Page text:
• University of Wisconsin, Madison
  • Columbia University

Description

We will investigate the consequences of teenage motherhood on the economic outcomes of teen-mothers’ siblings and parents (grandparents) in Denmark. Most prior research on the consequences of teenage motherhood focuses on the outcomes of the teenage mothers themselves and those of their children. By contrast, very little research exists on the consequences of teenage motherhood for teenage mothers’ siblings and parents (“spillover effects”). This research will contribute the first quasi-experimental causal estimates on the economic consequences of teenage births on other family members in Denmark or elsewhere. Since teen mothers tend to come from vulnerable segments of
the population, this research is relevant for policy in Denmark.

Layman's description

This project provides first estimates for the consequences of teenage motherhood on teenage mothers’ siblings and parents in Denmark. The focus of prior research has been on the socioeconomic and psychosocial outcomes of the teenage mothers themselves and those of their children. By contrast, very little is known about the consequences of teenage motherhood for the teenage mother’s immediate family in Denmark or elsewhere. Our research draws on longitudinal data from Danish population registers. We analyze women born in the mid-1970s, and link them to their parents and all siblings. Danish
population registers are a unique resource for this project research because they cover the entire Danish population, link medical and social information, and allow long-term follow up to link teenage motherhood to adult outcomes across family members. Understanding the burden of teenage motherhood on teenage mothers’ parents and siblings is of great practical importance. Teenage motherhood in Denmark affects an estimated 4,500 young women, their siblings and parents each year. Our research will assist in the design of interventions to ease the burden on a vulnerable population.This project will be executed between September 2017 and January 2019. We will disseminate our results internationally and nationally to researchers, social workers and policy makers through conferences and meetings. Project participants are Felix Elwert, Professor of Sociology and Population Health Sciences at the University of Wisconsin-Madison, Martin D. Munk, Professor of Sociology at Aalborg University, and Michael E. Sobel, Professor of Statistics at Columbia University.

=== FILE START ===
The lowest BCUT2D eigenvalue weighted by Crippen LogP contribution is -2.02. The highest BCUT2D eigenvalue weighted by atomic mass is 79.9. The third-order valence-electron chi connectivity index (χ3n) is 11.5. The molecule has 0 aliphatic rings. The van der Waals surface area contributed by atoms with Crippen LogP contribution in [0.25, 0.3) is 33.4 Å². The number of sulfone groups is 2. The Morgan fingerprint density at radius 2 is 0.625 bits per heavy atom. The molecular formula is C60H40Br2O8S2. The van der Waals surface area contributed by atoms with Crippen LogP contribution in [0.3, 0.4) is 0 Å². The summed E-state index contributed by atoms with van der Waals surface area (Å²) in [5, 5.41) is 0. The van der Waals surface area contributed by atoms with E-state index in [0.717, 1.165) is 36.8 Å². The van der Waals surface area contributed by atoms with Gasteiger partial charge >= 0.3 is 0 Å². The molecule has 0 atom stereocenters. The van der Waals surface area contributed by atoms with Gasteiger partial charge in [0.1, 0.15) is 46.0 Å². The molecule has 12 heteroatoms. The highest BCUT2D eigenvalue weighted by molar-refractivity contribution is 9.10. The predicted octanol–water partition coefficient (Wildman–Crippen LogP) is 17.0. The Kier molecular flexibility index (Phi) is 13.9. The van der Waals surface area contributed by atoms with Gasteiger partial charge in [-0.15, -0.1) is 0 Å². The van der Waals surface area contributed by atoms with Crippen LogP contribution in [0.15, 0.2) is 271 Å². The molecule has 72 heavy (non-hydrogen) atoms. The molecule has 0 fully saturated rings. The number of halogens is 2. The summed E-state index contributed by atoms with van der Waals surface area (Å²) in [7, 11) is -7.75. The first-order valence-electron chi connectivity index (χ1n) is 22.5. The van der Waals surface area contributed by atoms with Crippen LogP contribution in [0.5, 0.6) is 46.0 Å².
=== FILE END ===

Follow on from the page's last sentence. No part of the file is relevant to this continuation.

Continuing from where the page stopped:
StatusActive
Effective start/end date01/09/201731/01/2019

Collaborative partners

ID: 287482746